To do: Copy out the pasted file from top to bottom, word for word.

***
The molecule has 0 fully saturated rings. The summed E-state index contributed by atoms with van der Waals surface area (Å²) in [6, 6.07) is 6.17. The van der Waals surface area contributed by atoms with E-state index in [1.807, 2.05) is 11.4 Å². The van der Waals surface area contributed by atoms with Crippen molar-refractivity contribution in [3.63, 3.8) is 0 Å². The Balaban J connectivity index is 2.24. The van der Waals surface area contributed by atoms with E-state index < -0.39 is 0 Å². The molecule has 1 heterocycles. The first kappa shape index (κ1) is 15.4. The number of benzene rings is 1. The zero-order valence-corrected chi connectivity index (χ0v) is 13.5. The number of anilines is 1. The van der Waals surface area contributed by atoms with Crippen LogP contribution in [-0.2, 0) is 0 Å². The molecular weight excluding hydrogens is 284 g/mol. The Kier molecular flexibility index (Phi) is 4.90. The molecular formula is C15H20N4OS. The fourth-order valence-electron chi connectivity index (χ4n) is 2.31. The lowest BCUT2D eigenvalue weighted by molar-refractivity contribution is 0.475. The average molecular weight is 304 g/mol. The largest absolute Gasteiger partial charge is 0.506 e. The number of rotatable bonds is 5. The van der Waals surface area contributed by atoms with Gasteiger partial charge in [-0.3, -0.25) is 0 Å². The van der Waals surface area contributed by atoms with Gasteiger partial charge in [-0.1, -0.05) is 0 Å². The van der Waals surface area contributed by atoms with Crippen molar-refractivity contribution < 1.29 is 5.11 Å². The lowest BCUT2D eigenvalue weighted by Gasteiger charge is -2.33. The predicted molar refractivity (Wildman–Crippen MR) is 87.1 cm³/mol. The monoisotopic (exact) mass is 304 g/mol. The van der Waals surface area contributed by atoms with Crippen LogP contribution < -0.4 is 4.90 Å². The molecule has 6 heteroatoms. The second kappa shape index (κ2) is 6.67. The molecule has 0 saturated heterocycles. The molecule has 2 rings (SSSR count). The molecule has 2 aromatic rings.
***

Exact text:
The molecule has 0 fully saturated rings. The summed E-state index contributed by atoms with van der Waals surface area (Å²) in [6, 6.07) is 6.17. The van der Waals surface area contributed by atoms with E-state index in [1.807, 2.05) is 11.4 Å². The van der Waals surface area contributed by atoms with Crippen molar-refractivity contribution in [3.63, 3.8) is 0 Å². The Balaban J connectivity index is 2.24. The van der Waals surface area contributed by atoms with E-state index < -0.39 is 0 Å². The molecule has 1 heterocycles. The first kappa shape index (κ1) is 15.4. The number of benzene rings is 1. The zero-order valence-corrected chi connectivity index (χ0v) is 13.5. The number of anilines is 1. The van der Waals surface area contributed by atoms with Crippen LogP contribution in [-0.2, 0) is 0 Å². The molecular weight excluding hydrogens is 284 g/mol. The Kier molecular flexibility index (Phi) is 4.90. The molecular formula is C15H20N4OS. The fourth-order valence-electron chi connectivity index (χ4n) is 2.31. The lowest BCUT2D eigenvalue weighted by molar-refractivity contribution is 0.475. The average molecular weight is 304 g/mol. The largest absolute Gasteiger partial charge is 0.506 e. The number of rotatable bonds is 5. The van der Waals surface area contributed by atoms with Gasteiger partial charge in [-0.3, -0.25) is 0 Å². The van der Waals surface area contributed by atoms with Gasteiger partial charge in [-0.1, -0.05) is 0 Å². The van der Waals surface area contributed by atoms with Crippen molar-refractivity contribution < 1.29 is 5.11 Å². The lowest BCUT2D eigenvalue weighted by Gasteiger charge is -2.33. The predicted molar refractivity (Wildman–Crippen MR) is 87.1 cm³/mol. The monoisotopic (exact) mass is 304 g/mol. The van der Waals surface area contributed by atoms with Crippen LogP contribution < -0.4 is 4.90 Å². The molecule has 6 heteroatoms. The second kappa shape index (κ2) is 6.67. The molecule has 0 saturated heterocycles. The molecule has 2 rings (SSSR count). The molecule has 2 aromatic rings.